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General Strike Paralyzes West Bank

A general strike paralyzed most West Bank towns today. The strike, called to protest the ouster of the elected mayor and town council of El Bireh last Thursday was to have ended today. But West Bank mayors called for an extension until Wednesday.

All shops, schools and places of business were shut down in Ramallah, Halhoul and El Bireh. The latter town is under a dawn-to-dusk blockade with residents unable to leave or enter between 8 a.m. and 4 p.m. (Related story P. 2.)

SHOPKEEPERS FORCED TO OPEN BUSINESSES

In Hebron and Bethlehem, Israeli soldiers forced shopkeepers to open for business this afternoon. In East Jerusalem, where the strike spread, hundreds of Israeli police visited the homes of local merchants early this morning with written orders from the central command to open their businesses immediately.

Dozens of shopkeepers were transported in police vans to their shops which they were forced to open under the eyes of the police. But at least half of East Jerusalem remained strikebound during the day.

The police tactics drew an angry protest from Jerusalem Mayor Teddy Kollek who complained that the security forces neither consulted nor informed him of their plans. He said he was opposed to opening businesses by force, especially in Jerusalem.

Police were stoned this morning near the Herod Gate and Lions Gate entrances to the Old City. There were further incidents of rock-throwing on the West Bank. A Molotov cocktail was thrown at an Israeli army officer in Jenin but he was not hurt.

Meanwhile, a Jewish settler from Shiloh on the West Bank was taken into custody yesterday on suspicion of murder. The arrest followed the discovery over the weekend of the body of 17-year-old Mohammed Abdullah Suhweil who lived in a nearby Arab village. His family had reported that he and several other teen-agers were kidnapped by Jewish settlers from Shiloh last Friday after a stone-throwing melee.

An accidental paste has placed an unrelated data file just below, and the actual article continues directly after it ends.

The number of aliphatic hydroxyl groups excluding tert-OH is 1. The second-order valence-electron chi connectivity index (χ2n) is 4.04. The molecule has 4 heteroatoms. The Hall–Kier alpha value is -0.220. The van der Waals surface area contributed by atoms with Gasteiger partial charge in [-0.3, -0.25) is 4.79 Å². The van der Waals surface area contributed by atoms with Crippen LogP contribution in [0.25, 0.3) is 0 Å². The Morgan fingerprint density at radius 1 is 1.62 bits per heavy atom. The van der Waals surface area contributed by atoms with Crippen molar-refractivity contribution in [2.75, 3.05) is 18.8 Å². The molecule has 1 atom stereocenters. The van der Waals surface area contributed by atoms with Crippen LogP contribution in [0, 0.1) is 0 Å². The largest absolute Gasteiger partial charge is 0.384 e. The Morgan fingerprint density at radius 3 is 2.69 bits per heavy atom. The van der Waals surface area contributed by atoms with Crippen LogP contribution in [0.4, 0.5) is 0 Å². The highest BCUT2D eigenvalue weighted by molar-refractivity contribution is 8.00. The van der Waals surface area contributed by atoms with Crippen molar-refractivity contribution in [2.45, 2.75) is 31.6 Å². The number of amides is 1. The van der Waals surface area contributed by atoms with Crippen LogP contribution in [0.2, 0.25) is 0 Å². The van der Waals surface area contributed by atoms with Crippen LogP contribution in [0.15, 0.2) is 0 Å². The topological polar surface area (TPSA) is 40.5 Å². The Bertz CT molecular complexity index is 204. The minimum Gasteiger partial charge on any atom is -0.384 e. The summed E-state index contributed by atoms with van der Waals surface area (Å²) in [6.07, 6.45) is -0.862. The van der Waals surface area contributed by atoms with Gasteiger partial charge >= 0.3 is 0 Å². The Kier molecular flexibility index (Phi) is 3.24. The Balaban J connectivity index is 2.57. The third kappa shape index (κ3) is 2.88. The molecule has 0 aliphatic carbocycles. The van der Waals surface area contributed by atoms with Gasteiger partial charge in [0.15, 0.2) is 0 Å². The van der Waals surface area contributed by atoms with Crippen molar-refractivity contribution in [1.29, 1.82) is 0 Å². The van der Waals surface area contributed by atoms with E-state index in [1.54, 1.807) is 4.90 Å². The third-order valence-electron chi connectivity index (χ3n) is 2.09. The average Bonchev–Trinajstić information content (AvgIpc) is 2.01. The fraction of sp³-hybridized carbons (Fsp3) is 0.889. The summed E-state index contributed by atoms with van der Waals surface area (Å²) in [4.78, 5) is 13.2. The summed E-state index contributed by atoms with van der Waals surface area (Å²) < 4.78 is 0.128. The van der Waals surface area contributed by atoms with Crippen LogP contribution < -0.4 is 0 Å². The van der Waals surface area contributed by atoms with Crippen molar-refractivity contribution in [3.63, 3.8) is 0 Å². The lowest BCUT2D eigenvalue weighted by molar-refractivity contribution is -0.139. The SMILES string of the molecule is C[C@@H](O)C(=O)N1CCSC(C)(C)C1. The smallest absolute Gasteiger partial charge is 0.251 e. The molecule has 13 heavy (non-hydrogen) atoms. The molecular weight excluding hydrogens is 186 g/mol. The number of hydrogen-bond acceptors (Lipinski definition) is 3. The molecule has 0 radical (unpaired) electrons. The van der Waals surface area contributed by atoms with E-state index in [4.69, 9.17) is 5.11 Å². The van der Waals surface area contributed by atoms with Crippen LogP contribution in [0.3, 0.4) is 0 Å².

NEW FLARE-UPS EXPECTED NEXT WEEK

Israeli sources said today that the level of violence on the West Bank seemed to be abating for the time being. But new flare-ups are expected nex week when Israeli Arabs mark Land Day on March 30, the anniversary of the seizure of Arab lands in Galilee by the Israeli government several years ago. Land Day has usually triggered violent demonstrations on the West Bank.

Premier Menachem Begin’s government shows no signs of relenting in its crackdown on West Bank officials who refuse to cooperate with the Israeli regime. It faces a vote of no-confidence in the Knesset tomorrow on motions submitted by the opposition Labor Alignment and Shinui factions and the Communist Party. But despite the narrowness of Begin’s Knesset majority, the motions are expected to be defeated, as similar motions have in the past. Yesterday the Cabinet voiced its approval of the army’s actions on the West Bank and Begin congratulated the soldiers for showing restraint, although 18-year-old lbrahim Ali Darwish was killed by soldiers in El Bireh Saturday and at least five other Arab teen-agers were wounded. Defense Minister Ariel Sharon said the tough policy was intended to eliminate Palestine Liberation Organization influence from the territory.

According to Sharon, the policy is succeeding. He claimed that for the first time since 1967 there are leaders on the West Bank who are not obedient to the PLO. He was referring apparently to local Arabs who have joined the Israel-financed and protected Village Leagues.

Sharon said this group was not necessarily pro-Israel and included partisans of Jordan and advocates of a Palestinian state. But all of them show an independent approach to problems and it is therefore in Israel’s interest to strengthen this group, Sharon said.

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